Tuesday, April 26, 2011

Q: Stupid or dumb? Dumb or stupid?

She is a poor, earnestly troubled soul asking me for help. The correct answer to one homework problem eludes her. Ah, the best part of my job - presenting the mysteries of the material world to curious minds! Half way through working out the

You know what? Screw the storytelling. She’s a senior in physical chemistry who can’t do freshman calculus. Sure, that means that she’s brighter than 99% of the world’s population but I don’t grade on that curve. She can’t do a simple calculation. (Here’s the equation. Solve it.) She "just doesn't get this math stuff." For a p-chem student, she’s pretty dumb.

How could she ever learn, she asks. She routinely gets C’s and some D’s in her major classes so this isn’t her first academic challenge. Well, you study, of course. The discussion devolves into me spouting all the advice that I give freshmen. Practice. Take notes. Do your homework. She gets a look on her face as if I’m revealing great secrets, like the season finale of Glee or something. Her epiphanic expression dissolves when she realizes that studying takes a lot of work.

“All I need is a D.” she says.

If you think that’s what you need, then you’re stupid too.

A: All of the above.


  1. Whenever I hear that "All I need is a D" line, I just want to say, "Hell, a D is easy. Don't worry; I can arrange it."

  2. I'm worried about the giving of 'D's. The problem isn't that I think the student is being rewarded. the problem is I think the student thinks it's acceptable, and is not motivated to do better. "D is for Diploma" is now a mantra for some students, and this is not good.

    The other thing I'm seeing that I'm surprised by is the segmentation of learning. I wouldn't be surprised if the student in the post had simply ejected all information about calculus once the course had finished, unconcerned she would need to use it again. Has anyone else seen that sort of thing? Is it new?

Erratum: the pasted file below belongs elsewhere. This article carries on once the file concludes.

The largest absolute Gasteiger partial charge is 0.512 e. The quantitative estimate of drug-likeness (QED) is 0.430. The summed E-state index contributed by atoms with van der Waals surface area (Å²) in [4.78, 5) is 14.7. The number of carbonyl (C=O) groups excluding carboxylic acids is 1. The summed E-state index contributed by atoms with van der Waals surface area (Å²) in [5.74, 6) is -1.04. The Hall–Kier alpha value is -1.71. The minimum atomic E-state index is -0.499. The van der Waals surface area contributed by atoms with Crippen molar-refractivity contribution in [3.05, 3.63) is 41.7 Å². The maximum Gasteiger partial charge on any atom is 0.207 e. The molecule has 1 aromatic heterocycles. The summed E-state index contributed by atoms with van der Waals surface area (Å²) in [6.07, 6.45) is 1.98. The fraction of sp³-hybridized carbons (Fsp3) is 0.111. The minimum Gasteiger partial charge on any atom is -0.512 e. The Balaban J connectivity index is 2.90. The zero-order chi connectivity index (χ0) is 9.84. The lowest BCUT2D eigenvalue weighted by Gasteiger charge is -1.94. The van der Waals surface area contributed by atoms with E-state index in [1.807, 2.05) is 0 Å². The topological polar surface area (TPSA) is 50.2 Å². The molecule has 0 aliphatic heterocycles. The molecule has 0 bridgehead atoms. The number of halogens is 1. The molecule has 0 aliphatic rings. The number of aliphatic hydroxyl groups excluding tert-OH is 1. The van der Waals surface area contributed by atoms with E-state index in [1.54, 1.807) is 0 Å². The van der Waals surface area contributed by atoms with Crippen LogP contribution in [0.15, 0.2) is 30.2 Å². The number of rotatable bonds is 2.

3. I'm kind of surprised she can graduate with D's in her major. At all the schools i have gone to and been associated with (N of 3 so take it for what it's worth) have required a C at least within your major.

  4. @ Beaker Ben
    I would`ve waited until next class then announced: "I've actually been asked by a person I will not name if they can scrape by with a D. Because this person asked I will flunk them for the sheer temerity. In fact if I could, I would keep most of the people in this college out of it, either through a national draft or a youth levy to rebuild Russia and those Eastern European states badly damaged by the IMF, the World Bank, or the NATO campaign against Yugoslavia. Count yourselves lucky I can't sell you to the North Koreans as chattel labor, or force you to fight in Afghanistan, because let's face it you are not smart enough for college, even the A students. Everything you touch you turn to shit, and I hope that not even God has mercy on your souls. In short, fuck off, and goodbye."

    Then I would stride off, leaving the ditzy chicks in tears and the jock meatheads scratching their balls.

  5. Now THAT's quite the last lecture :o).

  6. This attitude always pisses me off, but it frightens me when people who have it major in fields where they could cause serious harm to people in their future careers. I don't know what your snowflake plans to do, but most of my STEM majors tend to be in areas where they'll be working with people medically, creating substances people will ingest, teaching, or designing important structures people will use.

    My favorite snowy snowflake who pulled this was an elementary ed major. She had come over from State U to take the class because it was cheaper. At midterm, I warned her she had missed too much class and too many assignments and had no chance of passing unless she started doing what the syllabus required. She did nothing until the end of the course, when she turned in the research paper and took the final. When I gave her the F I promised her, she became incensed and went to my chair saying she had earned enough points for the D and wanted it because that was all she "needed." That was true, but my CC also has an attendance policy, and I'm pretty sure that missing seven weeks of a sixteen-week term and doing only the midterm exam, final exam, and research paper does not merit a passing grade. My syllabus states that I enforce the policy and that students who've missed more than three weeks of class cannot pass.

    Luckily my chair backed me up and she retook the class. But the fact that a future teacher thought a D was sufficient still sends chills down my spine, and the fact that State U would have taken the D in transfer for her major pisses me off.


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